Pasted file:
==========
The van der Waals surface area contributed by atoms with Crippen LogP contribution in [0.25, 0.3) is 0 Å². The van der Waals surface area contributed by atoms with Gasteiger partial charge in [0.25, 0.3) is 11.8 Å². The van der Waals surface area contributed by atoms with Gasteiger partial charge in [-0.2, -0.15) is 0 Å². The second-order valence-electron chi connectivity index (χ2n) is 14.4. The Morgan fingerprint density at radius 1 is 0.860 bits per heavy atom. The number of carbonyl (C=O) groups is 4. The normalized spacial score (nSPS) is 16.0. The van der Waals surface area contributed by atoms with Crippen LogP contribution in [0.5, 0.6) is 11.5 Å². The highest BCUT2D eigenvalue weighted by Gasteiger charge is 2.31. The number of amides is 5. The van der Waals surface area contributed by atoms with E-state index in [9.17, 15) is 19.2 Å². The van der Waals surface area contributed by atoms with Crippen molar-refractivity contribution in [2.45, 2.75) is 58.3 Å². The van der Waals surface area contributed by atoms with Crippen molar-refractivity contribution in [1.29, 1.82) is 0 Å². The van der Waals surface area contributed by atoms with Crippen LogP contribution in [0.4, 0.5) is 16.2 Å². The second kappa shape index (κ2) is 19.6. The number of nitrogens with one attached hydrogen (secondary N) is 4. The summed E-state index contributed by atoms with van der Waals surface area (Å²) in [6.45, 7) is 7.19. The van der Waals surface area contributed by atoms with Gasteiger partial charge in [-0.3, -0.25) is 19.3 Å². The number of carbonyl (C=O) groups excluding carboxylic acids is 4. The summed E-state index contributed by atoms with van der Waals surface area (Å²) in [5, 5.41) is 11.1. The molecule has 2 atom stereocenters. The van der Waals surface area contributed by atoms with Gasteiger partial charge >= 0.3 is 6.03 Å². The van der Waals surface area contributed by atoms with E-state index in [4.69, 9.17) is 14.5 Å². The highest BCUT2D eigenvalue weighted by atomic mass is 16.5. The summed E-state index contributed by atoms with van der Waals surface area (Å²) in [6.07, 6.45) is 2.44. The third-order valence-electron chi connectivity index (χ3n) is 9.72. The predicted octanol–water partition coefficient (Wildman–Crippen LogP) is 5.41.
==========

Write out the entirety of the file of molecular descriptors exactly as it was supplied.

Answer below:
The van der Waals surface area contributed by atoms with Crippen LogP contribution in [0.25, 0.3) is 0 Å². The van der Waals surface area contributed by atoms with Gasteiger partial charge in [0.25, 0.3) is 11.8 Å². The van der Waals surface area contributed by atoms with Gasteiger partial charge in [-0.2, -0.15) is 0 Å². The second-order valence-electron chi connectivity index (χ2n) is 14.4. The Morgan fingerprint density at radius 1 is 0.860 bits per heavy atom. The number of carbonyl (C=O) groups is 4. The normalized spacial score (nSPS) is 16.0. The van der Waals surface area contributed by atoms with Crippen LogP contribution in [0.5, 0.6) is 11.5 Å². The highest BCUT2D eigenvalue weighted by Gasteiger charge is 2.31. The number of amides is 5. The van der Waals surface area contributed by atoms with E-state index in [9.17, 15) is 19.2 Å². The van der Waals surface area contributed by atoms with Crippen molar-refractivity contribution in [2.45, 2.75) is 58.3 Å². The van der Waals surface area contributed by atoms with Crippen molar-refractivity contribution in [1.29, 1.82) is 0 Å². The van der Waals surface area contributed by atoms with Crippen LogP contribution in [0.4, 0.5) is 16.2 Å². The second kappa shape index (κ2) is 19.6. The number of nitrogens with one attached hydrogen (secondary N) is 4. The summed E-state index contributed by atoms with van der Waals surface area (Å²) in [6.45, 7) is 7.19. The van der Waals surface area contributed by atoms with Gasteiger partial charge in [-0.3, -0.25) is 19.3 Å². The number of carbonyl (C=O) groups excluding carboxylic acids is 4. The summed E-state index contributed by atoms with van der Waals surface area (Å²) in [5, 5.41) is 11.1. The molecule has 2 atom stereocenters. The van der Waals surface area contributed by atoms with Gasteiger partial charge >= 0.3 is 6.03 Å². The van der Waals surface area contributed by atoms with E-state index in [4.69, 9.17) is 14.5 Å². The highest BCUT2D eigenvalue weighted by atomic mass is 16.5. The summed E-state index contributed by atoms with van der Waals surface area (Å²) in [6.07, 6.45) is 2.44. The third-order valence-electron chi connectivity index (χ3n) is 9.72. The predicted octanol–water partition coefficient (Wildman–Crippen LogP) is 5.41.